Canaanite Lutheranism

Tweet Share

A former student sent along a link to Ebenezer Lutheran Church, an ELCA congregation in San Francisco, which bills itself as “Her Church.” The church’s website announces it as “welcoming and affirming,” and advertises works by feminist theologians from Carol Crist to (former) Southern Baptist Jann Aldredge-Clanton.

The events of the month include an invitation for women to participate in spiritual exercises like this, from a church member’s testimony:

Pastor Stacy reminded us of some of the discounted feminine images of God in the Old Testament–probably none of which were the products of female imaginations–and invited us to form our own images in clay of Asherah, the mother goddess of the Canaanites familiar to early Jewish inhabitants of Canaan. I am no artist. Warming and working the clay with my hands, I wondered whether my goddess would look anything like the photograph of an Asherah figure Stacy provided as a possible starting point. Almost immediately I forget all about the picture. I began to form, as well as I could, my own breasts and hips, my own hair and face and arms and belly, my 52-year-old self, an Asherah with a sacred body just like mine. I can’t tell you how healing that was.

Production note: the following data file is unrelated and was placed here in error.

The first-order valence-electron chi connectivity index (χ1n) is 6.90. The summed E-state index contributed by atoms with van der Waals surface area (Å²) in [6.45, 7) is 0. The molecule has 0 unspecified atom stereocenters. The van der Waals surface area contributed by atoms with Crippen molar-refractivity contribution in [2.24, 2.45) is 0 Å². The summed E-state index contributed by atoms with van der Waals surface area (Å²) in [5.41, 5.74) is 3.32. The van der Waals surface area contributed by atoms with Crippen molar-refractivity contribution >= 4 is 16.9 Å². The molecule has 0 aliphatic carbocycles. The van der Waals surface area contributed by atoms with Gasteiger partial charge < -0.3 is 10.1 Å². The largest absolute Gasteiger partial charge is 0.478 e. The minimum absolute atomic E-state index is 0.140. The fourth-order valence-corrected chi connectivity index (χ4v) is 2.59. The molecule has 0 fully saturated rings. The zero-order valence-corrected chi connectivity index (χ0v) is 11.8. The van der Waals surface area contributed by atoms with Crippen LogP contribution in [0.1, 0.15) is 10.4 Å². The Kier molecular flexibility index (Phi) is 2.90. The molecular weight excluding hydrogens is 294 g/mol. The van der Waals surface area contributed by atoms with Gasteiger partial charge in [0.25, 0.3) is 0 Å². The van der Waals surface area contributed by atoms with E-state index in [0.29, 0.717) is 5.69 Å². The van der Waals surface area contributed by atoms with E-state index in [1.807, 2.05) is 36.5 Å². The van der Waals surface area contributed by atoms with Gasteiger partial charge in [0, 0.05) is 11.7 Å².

It is no surprise that in forming an idol this poor woman found herself forming herself. This is precisely the root and basis of idolatry (Rom 1). What is tragic is that she is being led to form an Asherah, “familiar to the early Jewish inhabitants of Canaan” (!), rather than being pointed away from herself to Jesus in, of all places, a Lutheran church.

Activities such as this confirm my suspicions that “renewal” groups in some of the mainline communions have now waited too patiently for too long. There’s a time to fight for a restoration of one’s church to fidelity and orthodoxy, and then there’s a time when one no longer has a communion of churches, but a sub-Christian organization. Sometimes it is hard to tell when that transition has been made. When you get to Asherah worship, I think the ship has sailed.

Nonetheless, let’s pray for Lutheran brothers and sisters who will have the courage in this era to “familiarize” themselves with Baal, Asherah, and all such principalities and powers…in the same way the prophets of old did. Let’s pray for Lutheran churches that preach Christ and him crucified.

And that whirring sound you hear is probably a boisterous German table-talker, spinning in his grave.

Only when we see how lost we are, we can find our way again. Only when we bury what’s dead can we experience life again. Only when we lose our religion can we be amazed by grace again.


About Russell Moore

Russell Moore is Editor in Chief of Christianity Today and is the author of the forthcoming book Losing Our Religion: An Altar Call for Evangelical America (Penguin Random House).